The more crates/keys you buy, the more chances you have at getting the skin. If your motivation is a marketplace payout, that’s quite literally, as well as figuratively, a jackpot.
But CS:GO skins are a very specific example given their value in third party marketplaces. What about a game where the in-game items have no real world value, yet are obtained in a similar way, is that gambling? Let’s take a look at Overwatch.
In Overwatch, players can apply different costumes, audible catch phrases, victory poses and spray tags to the roster of characters. All these items are able to be viewed from an in-game menu, but to actually use them with your characters you need to obtain and open a “loot box”, which will grant you a random selection. Some items, such as costumes and poses, are tiered by their rarity, ranging from “common”, “epic” and “legendary”.
Loot boxes are given to players every time they gain a level in-game, however they can also be purchased using real money, starting with two boxes for $2.95AUD up to 50 for $59.95AUD. Specific items can’t be bought with real money but can be with an in-game currency, which is obtained when a loot box gives you an item you already have.
So again, real world money is given in exchange for more chances to get a thing that you want. Sure sounds a bit like gambling to me. You have no guarantee the money you’re spending will yield the product you want. I guess the difference here is that you are guaranteed to get items, just not specific ones, unlike the pokies where you either win money or lose it. You do exchange your money for a good, it’s just in this case the good is a game of chance.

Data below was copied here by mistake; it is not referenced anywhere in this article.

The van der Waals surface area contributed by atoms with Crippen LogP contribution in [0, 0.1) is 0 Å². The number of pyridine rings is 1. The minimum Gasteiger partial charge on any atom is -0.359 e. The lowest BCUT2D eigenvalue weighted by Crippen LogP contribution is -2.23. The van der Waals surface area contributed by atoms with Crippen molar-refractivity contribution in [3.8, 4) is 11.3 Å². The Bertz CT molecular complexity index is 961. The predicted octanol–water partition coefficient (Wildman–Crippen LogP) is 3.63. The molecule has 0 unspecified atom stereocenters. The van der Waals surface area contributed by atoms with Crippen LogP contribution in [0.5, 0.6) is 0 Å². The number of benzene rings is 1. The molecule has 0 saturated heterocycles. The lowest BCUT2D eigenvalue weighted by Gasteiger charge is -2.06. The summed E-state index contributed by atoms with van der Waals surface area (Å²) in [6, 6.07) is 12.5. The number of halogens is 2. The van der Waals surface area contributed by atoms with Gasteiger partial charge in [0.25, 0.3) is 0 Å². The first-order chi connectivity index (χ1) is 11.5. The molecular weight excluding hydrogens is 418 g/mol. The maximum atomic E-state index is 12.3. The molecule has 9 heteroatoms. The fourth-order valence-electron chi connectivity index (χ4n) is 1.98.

To be fair, mechanics such as these aren’t unique to CS:GO and Overwatch. I’d never really thought about these things as gambling before, as they’re tied to optional microtransactions and we know how I feel about participating in those. They aren’t needed to enjoy the game, and I’ve spent plenty of time playing them to prove that.
But I can’t help but think Nick Xenophon is right in that they do allow players under the age of 18 to participate in a form gambling. Perhaps it’s something that just needs to be considered when a game is classified. Is it as insidious as the pokies, or the operational practices of casinos? I wouldn’t go that far, but in terms of definition I think the comparison is fair.
As for what legally classifying such mechanics as gambling will do, well the third party CS:GO websites are technically illegal as under Australian law companies not registered here aren’t allowed to let anyone in Australia gamble through them, so I suppose it would then also apply to the games themselves? It’s difficult to tell, again we’ll have to wait for the legislation to be tabled.
Well there you go, I agreed with the politician speaking out against video games. I’m now going to take a long hard look at myself and wonder where exactly I went wrong…